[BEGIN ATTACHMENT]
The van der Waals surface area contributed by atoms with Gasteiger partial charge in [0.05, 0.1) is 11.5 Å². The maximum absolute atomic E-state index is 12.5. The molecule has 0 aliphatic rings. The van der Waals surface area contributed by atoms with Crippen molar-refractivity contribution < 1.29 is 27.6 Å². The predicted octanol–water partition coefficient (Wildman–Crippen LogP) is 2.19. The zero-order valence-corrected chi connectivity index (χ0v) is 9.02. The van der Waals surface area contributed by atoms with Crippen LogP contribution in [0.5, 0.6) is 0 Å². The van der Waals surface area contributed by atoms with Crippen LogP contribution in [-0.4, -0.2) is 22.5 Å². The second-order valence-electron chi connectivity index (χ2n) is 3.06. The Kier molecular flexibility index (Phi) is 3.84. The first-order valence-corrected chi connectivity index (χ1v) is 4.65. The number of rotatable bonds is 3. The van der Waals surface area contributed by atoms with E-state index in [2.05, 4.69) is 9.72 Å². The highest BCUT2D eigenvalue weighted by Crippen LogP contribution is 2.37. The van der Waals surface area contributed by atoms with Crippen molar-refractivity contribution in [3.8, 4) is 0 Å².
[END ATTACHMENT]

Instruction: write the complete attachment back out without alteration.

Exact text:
The van der Waals surface area contributed by atoms with Gasteiger partial charge in [0.05, 0.1) is 11.5 Å². The maximum absolute atomic E-state index is 12.5. The molecule has 0 aliphatic rings. The van der Waals surface area contributed by atoms with Crippen molar-refractivity contribution < 1.29 is 27.6 Å². The predicted octanol–water partition coefficient (Wildman–Crippen LogP) is 2.19. The zero-order valence-corrected chi connectivity index (χ0v) is 9.02. The van der Waals surface area contributed by atoms with Crippen LogP contribution in [0.5, 0.6) is 0 Å². The van der Waals surface area contributed by atoms with Crippen LogP contribution in [-0.4, -0.2) is 22.5 Å². The second-order valence-electron chi connectivity index (χ2n) is 3.06. The Kier molecular flexibility index (Phi) is 3.84. The first-order valence-corrected chi connectivity index (χ1v) is 4.65. The number of rotatable bonds is 3. The van der Waals surface area contributed by atoms with E-state index in [2.05, 4.69) is 9.72 Å². The highest BCUT2D eigenvalue weighted by Crippen LogP contribution is 2.37. The van der Waals surface area contributed by atoms with Crippen molar-refractivity contribution in [3.8, 4) is 0 Å².